LONDON -- If Sabine Lisicki had a letdown after defeating Serena Williams, it didn't show.
If Lisicki is pencilling herself into the Wimbledon final, she isn't saying.
Showing no drop-off after her dramatic victory over Williams, the 23rd-seeded Lisicki returned Tuesday and made quick work of a much less intimidating opponent, 46th-ranked Kaia Kanepi, dispatching her 6-3, 6-3 in 65 minutes to advance to her second career Wimbledon semifinal.
"I was ready today," Lisicki said. "I knew from the past, out of experience, that I needed to make the switch quickly to be ready, and that's what I did."
Lisicki opened the match by breaking Kanepi's serve in the first game and didn't look back in that set. In the second, she had one hiccup -- a game in which she double-faulted three times to drop a break and fall behind 2-1. She broke back right away, however, and won four of the next five games to close out the match.
Now, the 23-year-old German finds herself in the Wimbledon semifinals for the second time in three years. Her win against Williams made her the new, odds-on favourite to win the title and even pushed Britain's favourite tennis player, Andy Murray, off the back pages of a couple London tabloids.
All of which means almost nothing -- at least to hear Lisicki tell it.
"Match by match," she said. "Did that from the start and will continue to do that."
Her next opponent is No. 4 Agnieszka Radwanska, who defeated No. 6 Li Na 7-6 (5), 4-6, 6-2 in a match that took more than 31/2 hours to complete and included two rain delays, an injury timeout and a final game that lasted more than 10 minutes.
The other semifinal will pit No. 15 Marion Bartoli of France against No. 20 Kirsten Flipkens of Belgium.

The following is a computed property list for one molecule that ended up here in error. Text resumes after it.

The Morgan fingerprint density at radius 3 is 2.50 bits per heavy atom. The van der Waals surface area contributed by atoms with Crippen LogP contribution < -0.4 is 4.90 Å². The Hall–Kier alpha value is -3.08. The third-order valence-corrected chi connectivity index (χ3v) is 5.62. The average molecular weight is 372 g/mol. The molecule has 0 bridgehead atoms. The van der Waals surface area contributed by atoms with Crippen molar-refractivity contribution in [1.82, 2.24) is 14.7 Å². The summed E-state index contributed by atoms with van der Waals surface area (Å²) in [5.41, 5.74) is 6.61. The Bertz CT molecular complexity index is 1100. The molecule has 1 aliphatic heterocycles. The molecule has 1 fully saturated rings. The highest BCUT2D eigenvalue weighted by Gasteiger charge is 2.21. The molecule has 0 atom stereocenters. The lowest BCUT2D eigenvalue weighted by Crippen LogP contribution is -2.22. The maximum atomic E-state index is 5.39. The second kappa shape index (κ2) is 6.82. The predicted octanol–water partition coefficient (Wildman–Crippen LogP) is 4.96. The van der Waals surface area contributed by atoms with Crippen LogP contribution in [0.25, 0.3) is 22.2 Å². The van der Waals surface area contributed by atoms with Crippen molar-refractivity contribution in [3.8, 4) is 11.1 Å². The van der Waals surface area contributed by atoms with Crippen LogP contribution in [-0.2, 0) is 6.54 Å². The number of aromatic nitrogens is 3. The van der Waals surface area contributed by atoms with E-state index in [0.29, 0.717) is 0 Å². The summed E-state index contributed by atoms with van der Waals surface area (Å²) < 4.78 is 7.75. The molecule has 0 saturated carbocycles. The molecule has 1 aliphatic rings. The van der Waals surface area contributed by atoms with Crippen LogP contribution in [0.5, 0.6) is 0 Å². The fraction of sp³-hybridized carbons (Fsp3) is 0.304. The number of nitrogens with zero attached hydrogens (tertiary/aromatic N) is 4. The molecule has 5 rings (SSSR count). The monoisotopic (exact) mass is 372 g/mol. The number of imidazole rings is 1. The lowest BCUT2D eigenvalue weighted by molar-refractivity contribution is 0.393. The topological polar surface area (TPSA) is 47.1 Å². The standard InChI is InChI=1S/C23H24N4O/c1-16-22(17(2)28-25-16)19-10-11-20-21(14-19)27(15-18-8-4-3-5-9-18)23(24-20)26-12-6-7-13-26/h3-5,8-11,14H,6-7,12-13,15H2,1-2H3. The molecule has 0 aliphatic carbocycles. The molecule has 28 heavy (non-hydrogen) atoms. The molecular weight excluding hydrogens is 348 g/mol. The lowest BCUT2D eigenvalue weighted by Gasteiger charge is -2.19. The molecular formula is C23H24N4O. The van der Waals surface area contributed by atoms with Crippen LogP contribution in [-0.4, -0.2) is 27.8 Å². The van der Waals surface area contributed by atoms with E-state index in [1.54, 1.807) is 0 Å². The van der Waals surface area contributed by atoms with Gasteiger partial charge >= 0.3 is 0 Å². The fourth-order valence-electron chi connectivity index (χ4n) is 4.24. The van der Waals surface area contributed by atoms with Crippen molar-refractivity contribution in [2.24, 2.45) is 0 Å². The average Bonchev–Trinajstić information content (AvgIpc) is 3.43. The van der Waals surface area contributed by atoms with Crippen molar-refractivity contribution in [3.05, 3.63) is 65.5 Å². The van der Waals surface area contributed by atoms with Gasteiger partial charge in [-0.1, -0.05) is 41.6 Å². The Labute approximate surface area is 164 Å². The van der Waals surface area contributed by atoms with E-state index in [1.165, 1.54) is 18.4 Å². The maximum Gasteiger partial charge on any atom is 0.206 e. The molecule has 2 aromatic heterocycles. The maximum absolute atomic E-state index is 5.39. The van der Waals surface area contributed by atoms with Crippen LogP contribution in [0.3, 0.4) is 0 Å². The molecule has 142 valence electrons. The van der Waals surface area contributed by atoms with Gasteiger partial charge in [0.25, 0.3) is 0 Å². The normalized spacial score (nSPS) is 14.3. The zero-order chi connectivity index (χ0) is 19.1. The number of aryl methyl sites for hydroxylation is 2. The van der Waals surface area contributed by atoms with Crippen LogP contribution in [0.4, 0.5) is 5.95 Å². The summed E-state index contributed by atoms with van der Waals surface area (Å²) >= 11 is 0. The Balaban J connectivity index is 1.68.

On the men's side, neither No. 1-seeded Novak Djokovic nor No. 2-seeded Murray has lost a set, let alone a match, so far at Wimbledon.
The way things have been going at the All England Club this fortnight, that's actually quite an accomplishment.
Rafael Nadal, a 12-time Grand Slam champion, was beaten in the first round. Roger Federer, owner of a record 17 major titles, went out in the second round, as did four-time major champ Maria Sharapova. Five-time Wimbledon winner Serena Williams' 34-match winning streak ended in the fourth round.
And on and on it's gone, with no top-20 player other than Murray left on his side of the draw, and a record-equalling number of withdrawals or mid-match retirements because of health problems.
"Everyone was a bit on edge, a little bit uptight," reigning U.S. Open champion Murray acknowledged, "because of what was happening with the injuries, withdrawals, upsets and stuff."
He and Djokovic have made it all look so routine, though, heading into the men's quarter-finals today.
On the top half of the bracket, Djokovic -- a six-time Grand Slam titlist and the only remaining past Wimbledon winner -- will face No. 7 Tomas Berdych of the Czech Republic, the 2010 runner-up, while No. 4 David Ferrer of Spain plays No. 8 Juan Martin del Potro of Argentina, the 2009 U.S. Open champion and the third man yet to drop a set through four matches.
On the bottom half, it will be Murray against 54th-ranked Fernando Verdasco of Spain, and No. 24 Jerzy Janowicz against his Davis Cup teammate and pal, 130th-ranked Lukasz Kubot, in a match between the first two Polish men to reach a Grand Slam quarter-final since 1980.
-- The Associated Press